Tuesday, February 5, 2008


Mzwakhe, the People’s Poet – he first started doing poetry at traditional events and he began to espouse his political views especially through a first famous poem called “Young People” done in memory of those who died June 16th (Soweto Uprising). From there he’s grown and done music albums. He’s performed in Berlin with Meriam Makeba (you may know her; huge SA artist in the past with current legacy) in Berlin in 1990. He praised Mandela in ’94 as the first black President. And his words have inspired people for decades. He’s done work all over even in schools.

Graca Machel – she’s the current wife of Mandela and Chancellor of my university (Mandela is a CT boy, well it’s a seat of government and Robben Island was here, and he lives here when he’s not traveling). They had a romanticized love affair, something like you might imagine following Princess Diana. Previously Mandiba (Nelson Mandela) was married to Winnie Madikizela-Mandela. But after his divorce from her, it seemed like he wanted more perhaps: he said that she never came to visit him in his bedroom even once after his release from jail. They finally divorced in 1996 after Winnie evaded it for awhile. So after years of struggle for South Africa, the man, Mandiba was finally following his heart. And they call what followed “one of the last great love affairs of the 20th century.” Initially it was a secret affair, and their time was very limited, but eventually everyone on the president’s team liked her. In spite of all the distance and traveling, they made it a practice never to go to bed without contact (phone or fax). It didn’t matter where in the world he was.

He even wanted to do romantic things personally like buying chocolates no matter the hassle and commotion and security clearance needed in a mall. He would and did do that.

Anyway, Mandiba wanted to marry but Graca didn’t, so they did a modern thing: they lived together. By 1998 he convinced her to marry him, and they did it privately because Graca said a public thing would have meant thousands of people and, of course, some people would get offended that they were not invited (couldn’t invite EVERYone). So they did it very quietly and privately at his home on his 80th bday. They did have a few friends and five members of the clergy. Zuma and Mbeki and his wife were there.

Graca is funny, though, in a good way, a strong willed woman. She continued to work and didn’t only want to be his wife. She worked in Maputo and was a UNICEF ambassador. In her vows she agreed to love, honour, and cherish but not to obey. I think it’s some church’s vows, but that was taken out of the Anglican (Episcopal vows).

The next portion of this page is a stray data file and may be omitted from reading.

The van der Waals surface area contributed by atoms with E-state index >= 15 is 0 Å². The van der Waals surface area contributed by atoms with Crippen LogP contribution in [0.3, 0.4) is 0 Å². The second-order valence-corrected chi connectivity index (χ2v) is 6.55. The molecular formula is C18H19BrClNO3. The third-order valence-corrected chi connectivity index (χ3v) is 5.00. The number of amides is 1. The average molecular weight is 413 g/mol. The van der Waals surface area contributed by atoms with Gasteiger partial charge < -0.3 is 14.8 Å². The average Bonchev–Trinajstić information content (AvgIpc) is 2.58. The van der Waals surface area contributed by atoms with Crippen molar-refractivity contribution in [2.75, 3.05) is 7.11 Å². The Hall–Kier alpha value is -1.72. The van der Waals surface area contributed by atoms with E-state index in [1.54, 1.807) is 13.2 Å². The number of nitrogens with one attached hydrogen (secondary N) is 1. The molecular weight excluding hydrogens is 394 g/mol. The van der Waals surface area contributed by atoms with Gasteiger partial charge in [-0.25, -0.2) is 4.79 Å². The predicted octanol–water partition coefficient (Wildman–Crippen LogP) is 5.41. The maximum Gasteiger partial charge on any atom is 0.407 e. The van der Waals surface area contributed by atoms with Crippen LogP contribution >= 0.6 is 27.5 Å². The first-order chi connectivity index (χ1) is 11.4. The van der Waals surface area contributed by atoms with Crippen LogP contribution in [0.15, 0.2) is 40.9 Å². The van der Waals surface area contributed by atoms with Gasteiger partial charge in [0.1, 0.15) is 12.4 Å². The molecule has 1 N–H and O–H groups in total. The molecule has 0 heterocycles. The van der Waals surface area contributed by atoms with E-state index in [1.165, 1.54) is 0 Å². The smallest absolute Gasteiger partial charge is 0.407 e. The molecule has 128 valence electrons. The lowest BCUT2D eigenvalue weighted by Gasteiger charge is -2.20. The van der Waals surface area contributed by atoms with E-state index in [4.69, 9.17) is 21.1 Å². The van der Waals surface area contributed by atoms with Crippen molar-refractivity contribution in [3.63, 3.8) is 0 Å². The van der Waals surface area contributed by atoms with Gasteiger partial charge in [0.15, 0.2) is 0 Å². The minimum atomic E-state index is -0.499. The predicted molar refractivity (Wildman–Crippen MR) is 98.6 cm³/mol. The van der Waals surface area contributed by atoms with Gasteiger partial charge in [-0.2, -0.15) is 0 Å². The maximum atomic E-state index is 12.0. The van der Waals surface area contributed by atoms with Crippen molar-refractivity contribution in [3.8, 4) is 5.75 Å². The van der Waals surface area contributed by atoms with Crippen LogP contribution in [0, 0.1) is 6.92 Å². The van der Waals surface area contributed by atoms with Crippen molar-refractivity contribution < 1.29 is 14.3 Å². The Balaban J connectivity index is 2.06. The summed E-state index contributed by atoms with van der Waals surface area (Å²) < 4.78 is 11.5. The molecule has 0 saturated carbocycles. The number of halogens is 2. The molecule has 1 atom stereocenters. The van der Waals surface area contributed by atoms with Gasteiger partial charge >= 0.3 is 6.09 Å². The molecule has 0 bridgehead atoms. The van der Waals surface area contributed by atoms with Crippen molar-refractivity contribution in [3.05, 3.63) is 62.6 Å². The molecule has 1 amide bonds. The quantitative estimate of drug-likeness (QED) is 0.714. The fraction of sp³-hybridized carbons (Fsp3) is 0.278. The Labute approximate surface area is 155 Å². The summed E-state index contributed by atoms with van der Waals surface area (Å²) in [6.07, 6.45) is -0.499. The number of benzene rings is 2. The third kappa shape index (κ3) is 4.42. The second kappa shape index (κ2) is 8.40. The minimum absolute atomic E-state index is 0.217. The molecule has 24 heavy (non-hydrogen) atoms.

He married Graca on his 80th birthday, and they are a cute riot (to me). Previously Graca was married to the president of Mozambique, Samora Machel. When asked, she hates to compare the two, but she has said that “She has been married to the two tallest trees in Africa.”

It’s nice. His personal assistant was very happy as before this started she would see him up late many nights alone, and wanted someone for him. Well, now they have each other and have cute stories like having to welcome Prince Charles and the Spice Girls and Mandiba asking Graca “By the way, who are theses Spice Girls?” And Graca rolling with laughter, head going back, telling him he had better ask his grandchildren (before meeting the girls). I think she’s more hip or so.

Zackie Achmat – AIDS activist (who has AIDS himself)

He heads the TAC (Treatment Action Campaign), and I thought it interesting that for many years, being a person with AIDS, he would not take ARV’s until South Africans, in general, could afford them. He finally started taking them in 2003. But it’s still hard to pay for many South Africans. TAC does a lot of things, but they fight pharmaceutical companies (and have been) and government for cheaper drugs.

Those companies only lower the prices which only helps some not all. Seems like ARV’s should be a right when you’re dealing with an epidemic. But that’s the problem of capitalism; it doesn’t care. A company is an impersonal force that works to make money not to help people. And therein lies the problem. Many of the companies feel they are doing well and treating others fairly. They point to the governments late response to accept free drugs for the public sector and ignoring offers to obtain drugs at low prices. They say the government hadn’t worked hard at negotiating low prices with drug companies.

Either way, even after the government and TAC won legislation that ignored drug company patent rights back in 2003, the rollout of such drugs was superslow, and still is compared to the rates of incidence and death.

To explain the importance of Zackie and TAC, you must know that they were nominated for a Peace Prize in 2004.

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